Daniel: First and foremost, the HE 1 is mostly designed for ourselves. It is about trying to surpass ourselves. We’re our own worst competitor and we’re always challenging ourselves. In 1992 we had the Orpheus, the legendary high-end product and it took us 25 years to actually surpass that, but we always tried. It wasn’t a continuous development process, but we always tried to surpass that and finally we found a way of doing it better, doing a complete package, including design, the whole way of opening and actually staging the product in a totally different way, and we’re actually finding new customers for that. Yes, it’s the audiophile, but it’s also person who’s looking for art and not necessarily realizing they’re an audiophile, yet. This is really why we’re here at Art Basel.

Shapiro: Why pick Art Basel, where the wealthy of the world come to shop for fine art?

Andreas: There is one side – having a new customer group and learning about that customer group. What makes them excited about things? Why would someone pay a fortune for just a piece of canvas? It’s about learning and understanding those people. Secondly, art has always been there to break with existing rules and limitations. It’s always been pushing society out of their comfort zone and we want ourselves to be pushed out of our comfort zone in order to always stay on our toes.

Shapiro: Getting the Sennheiser name out to more consumers is important, and if you start with the high end and become the Gucci, Chanel, Picasso, an icon that people associate with high status, you’ll be able to reach more consumers who follow those types of trends. However, is there any tech in the HE 1 that will trickle down to something more people could afford?

Daniel: There’s a lot of technology in it – we have to differentiate between the product and the manufacturing technology. We learned a lot about the thinnest coating of precious materials: platinum, gold. We developed all of our coating technology ourselves because it’s just not available on the market. It took us almost 2 decades to get to where we had to, so that definitely trickles down. It’s how we designed it to be a multi-sensual product. In the past, we would take a headphone and listen to it. If it sounds great it was okay – the product was done. Now it’s about selecting the right materials, the look and feel, the smells, the experience and how it’s being presented. It’s really something that the HE 1 shows in perfection, but it’s that very same thinking we’re applying to all our products.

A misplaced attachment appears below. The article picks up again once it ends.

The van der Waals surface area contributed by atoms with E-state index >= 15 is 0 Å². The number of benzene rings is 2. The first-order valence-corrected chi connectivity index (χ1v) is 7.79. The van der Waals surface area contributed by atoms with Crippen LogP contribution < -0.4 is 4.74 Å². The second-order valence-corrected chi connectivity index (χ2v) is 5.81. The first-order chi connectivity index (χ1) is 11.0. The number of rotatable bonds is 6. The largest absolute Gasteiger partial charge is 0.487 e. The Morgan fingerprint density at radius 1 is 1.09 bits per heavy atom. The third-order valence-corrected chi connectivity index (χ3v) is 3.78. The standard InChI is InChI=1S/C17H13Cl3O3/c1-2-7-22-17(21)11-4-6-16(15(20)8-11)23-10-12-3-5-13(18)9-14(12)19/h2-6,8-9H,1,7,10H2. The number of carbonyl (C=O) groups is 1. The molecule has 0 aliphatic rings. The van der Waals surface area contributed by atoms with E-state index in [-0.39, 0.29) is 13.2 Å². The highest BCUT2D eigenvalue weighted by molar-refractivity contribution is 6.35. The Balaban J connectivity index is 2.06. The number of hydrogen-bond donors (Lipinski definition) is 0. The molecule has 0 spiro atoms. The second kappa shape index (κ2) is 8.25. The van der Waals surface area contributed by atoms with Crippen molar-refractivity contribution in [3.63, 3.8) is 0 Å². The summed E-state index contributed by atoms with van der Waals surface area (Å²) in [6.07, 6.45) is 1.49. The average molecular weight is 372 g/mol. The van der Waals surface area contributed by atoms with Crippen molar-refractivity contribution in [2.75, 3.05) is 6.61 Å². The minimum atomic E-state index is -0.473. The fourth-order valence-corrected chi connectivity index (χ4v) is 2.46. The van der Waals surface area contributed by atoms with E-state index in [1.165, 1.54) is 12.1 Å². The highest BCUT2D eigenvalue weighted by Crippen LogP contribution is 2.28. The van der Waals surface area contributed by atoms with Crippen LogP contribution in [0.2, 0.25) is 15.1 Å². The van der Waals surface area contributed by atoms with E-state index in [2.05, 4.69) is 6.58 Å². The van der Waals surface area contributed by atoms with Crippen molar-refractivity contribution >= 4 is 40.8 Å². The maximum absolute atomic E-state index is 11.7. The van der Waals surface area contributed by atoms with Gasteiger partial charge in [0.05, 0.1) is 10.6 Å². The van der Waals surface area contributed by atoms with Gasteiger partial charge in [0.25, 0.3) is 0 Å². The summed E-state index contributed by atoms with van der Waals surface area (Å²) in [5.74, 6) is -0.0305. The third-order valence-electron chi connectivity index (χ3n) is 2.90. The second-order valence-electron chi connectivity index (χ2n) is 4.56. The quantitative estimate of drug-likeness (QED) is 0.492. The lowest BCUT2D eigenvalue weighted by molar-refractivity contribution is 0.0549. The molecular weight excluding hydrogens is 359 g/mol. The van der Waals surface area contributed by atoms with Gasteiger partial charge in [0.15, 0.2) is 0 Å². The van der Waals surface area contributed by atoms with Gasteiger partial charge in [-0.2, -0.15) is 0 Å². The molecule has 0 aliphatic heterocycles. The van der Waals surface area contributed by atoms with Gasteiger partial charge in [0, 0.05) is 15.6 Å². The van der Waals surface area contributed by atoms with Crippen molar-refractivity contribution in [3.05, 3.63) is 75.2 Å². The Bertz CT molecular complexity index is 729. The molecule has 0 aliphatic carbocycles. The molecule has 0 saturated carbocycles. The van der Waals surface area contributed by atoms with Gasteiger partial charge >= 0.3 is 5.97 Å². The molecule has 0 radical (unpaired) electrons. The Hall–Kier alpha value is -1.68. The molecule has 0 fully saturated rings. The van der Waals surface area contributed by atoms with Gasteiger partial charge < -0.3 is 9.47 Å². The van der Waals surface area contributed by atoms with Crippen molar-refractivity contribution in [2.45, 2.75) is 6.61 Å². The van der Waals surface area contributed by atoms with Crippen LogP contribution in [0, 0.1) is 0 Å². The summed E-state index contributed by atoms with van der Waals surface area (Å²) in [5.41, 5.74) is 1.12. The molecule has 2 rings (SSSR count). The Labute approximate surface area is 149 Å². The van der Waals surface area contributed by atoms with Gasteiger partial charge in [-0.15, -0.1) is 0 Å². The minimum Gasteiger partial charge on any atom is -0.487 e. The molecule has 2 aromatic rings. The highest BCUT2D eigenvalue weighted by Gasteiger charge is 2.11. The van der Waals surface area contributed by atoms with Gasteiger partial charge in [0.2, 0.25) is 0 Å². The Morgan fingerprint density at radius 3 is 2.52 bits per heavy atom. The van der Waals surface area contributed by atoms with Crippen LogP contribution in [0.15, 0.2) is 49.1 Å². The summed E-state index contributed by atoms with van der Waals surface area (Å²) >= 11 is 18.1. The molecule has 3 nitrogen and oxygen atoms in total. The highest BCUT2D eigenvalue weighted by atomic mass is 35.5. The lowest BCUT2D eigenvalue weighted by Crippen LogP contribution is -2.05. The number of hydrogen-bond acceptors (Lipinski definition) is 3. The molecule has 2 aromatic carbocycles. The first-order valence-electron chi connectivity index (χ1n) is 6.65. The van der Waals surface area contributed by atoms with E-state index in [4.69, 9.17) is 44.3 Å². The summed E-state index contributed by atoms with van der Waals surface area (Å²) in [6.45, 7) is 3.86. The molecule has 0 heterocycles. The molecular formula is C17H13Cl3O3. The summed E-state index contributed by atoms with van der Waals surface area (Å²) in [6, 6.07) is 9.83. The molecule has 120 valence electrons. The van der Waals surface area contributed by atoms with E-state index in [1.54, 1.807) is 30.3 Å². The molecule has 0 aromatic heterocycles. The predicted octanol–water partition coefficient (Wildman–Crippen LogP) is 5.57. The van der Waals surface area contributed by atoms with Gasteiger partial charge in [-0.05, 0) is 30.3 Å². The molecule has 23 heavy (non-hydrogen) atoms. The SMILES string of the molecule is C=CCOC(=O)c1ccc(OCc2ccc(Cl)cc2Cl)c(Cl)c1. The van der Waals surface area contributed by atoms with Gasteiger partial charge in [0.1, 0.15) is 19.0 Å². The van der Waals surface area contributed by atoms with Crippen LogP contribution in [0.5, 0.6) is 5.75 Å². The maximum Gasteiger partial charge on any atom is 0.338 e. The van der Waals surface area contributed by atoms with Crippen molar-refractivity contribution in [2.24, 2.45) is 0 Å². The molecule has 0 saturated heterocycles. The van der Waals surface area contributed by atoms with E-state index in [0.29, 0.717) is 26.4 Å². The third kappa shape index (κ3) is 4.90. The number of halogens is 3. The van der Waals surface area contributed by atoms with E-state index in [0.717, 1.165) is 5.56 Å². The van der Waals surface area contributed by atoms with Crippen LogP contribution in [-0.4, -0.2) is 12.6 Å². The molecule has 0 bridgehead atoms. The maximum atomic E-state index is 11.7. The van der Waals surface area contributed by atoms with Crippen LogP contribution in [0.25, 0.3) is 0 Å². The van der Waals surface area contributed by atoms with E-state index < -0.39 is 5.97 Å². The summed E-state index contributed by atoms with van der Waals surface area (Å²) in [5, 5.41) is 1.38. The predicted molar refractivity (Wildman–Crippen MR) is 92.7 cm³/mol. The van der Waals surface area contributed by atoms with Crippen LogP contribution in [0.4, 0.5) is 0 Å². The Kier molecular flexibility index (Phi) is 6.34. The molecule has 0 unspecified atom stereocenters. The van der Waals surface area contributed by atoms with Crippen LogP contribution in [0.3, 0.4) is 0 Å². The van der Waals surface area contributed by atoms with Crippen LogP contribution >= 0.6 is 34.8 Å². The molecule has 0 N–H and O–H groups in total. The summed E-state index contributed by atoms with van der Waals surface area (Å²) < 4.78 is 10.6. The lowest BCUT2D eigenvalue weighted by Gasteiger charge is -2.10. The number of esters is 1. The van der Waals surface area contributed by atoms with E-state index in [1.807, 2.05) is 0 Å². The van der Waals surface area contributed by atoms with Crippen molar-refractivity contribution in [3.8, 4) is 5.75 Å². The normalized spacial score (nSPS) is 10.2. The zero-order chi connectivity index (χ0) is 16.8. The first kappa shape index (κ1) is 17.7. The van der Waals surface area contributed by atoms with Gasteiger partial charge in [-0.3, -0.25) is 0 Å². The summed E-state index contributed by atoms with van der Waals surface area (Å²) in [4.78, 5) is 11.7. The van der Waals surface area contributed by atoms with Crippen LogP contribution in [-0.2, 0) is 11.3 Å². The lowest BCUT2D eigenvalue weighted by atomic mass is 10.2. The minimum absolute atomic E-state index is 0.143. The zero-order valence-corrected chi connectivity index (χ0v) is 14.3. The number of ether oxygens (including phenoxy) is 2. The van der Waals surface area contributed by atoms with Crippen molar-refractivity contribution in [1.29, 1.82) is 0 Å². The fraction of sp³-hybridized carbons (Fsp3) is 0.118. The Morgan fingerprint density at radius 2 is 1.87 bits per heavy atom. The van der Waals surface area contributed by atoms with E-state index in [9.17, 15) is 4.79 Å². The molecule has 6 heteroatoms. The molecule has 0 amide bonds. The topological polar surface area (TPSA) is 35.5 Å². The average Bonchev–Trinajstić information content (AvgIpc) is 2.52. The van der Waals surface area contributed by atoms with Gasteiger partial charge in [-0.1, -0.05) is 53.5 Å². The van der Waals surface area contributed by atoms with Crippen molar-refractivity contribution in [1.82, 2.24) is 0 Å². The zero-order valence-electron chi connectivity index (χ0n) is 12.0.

Andreas: Many people, especially very affluent who have most of what they need are looking for an experience beyond the ordinary and that’s what we’re giving.

Shapiro: I love the motorized lid and way the vacuum tubes rise out of the marble base. There was a ritual with LP records; that ritual is part of the experience. The HE 1 gives you the same sense of the ritual.

Daniel: We’ve taken a lot of attention to detail – we know tubes need to heat up, and that was the initial trigger to create all that spectacle – how do we entertain the user while the tubes heat up?

Shapiro: As relative newcomers, even though you are the third generation of Sennheisers running the company, how do you put your mark on this legendary name?

Daniel: You may know us because you’re professional engineers, and you know the history, but the normal consumer in the US doesn’t know us to that extent. There’s a lot of trends coming from the US and it’s very important for Sennheiser to have a stronger footprint.

Andreas: At the end you can only judge that 20 years from now. What we believe is most relevant to Sennheiser is to keep our innovation culture alive. Because from that innovation culture, from that creative dissatisfaction of the status quo, a lot of these ideas start.

Daniel: We believe that AMBEO is as significant a change as going from mono to stereo. If we’re honest, all surround is a two-dimensional sound plane. What we’re creating now is a third dimension, and that’s going to create all kinds of applications and experiences that we can’t even begin to imagine today. We need to drive that, and find the applications together with the industry.

Andreas : Where they go in the realm of augmented reality or 3D audio or how we record in the future, we can’t perceive right now, as long as we’re listening and are curious and still doing a lot of things which do not make a lot sense commercially in the beginning -developing an HE 1 for 12 years, while commercially it may never pay off. But it’s important as an internal process to go beyond anything we know. It’s also important for the customer to see that we’re a company that’s here to stay and not just developing a brand and then selling it off. That’s really what is relevant to us. 20 or 30 years from now, we hope we’re still shaping the future of audio in whichever field that may be then.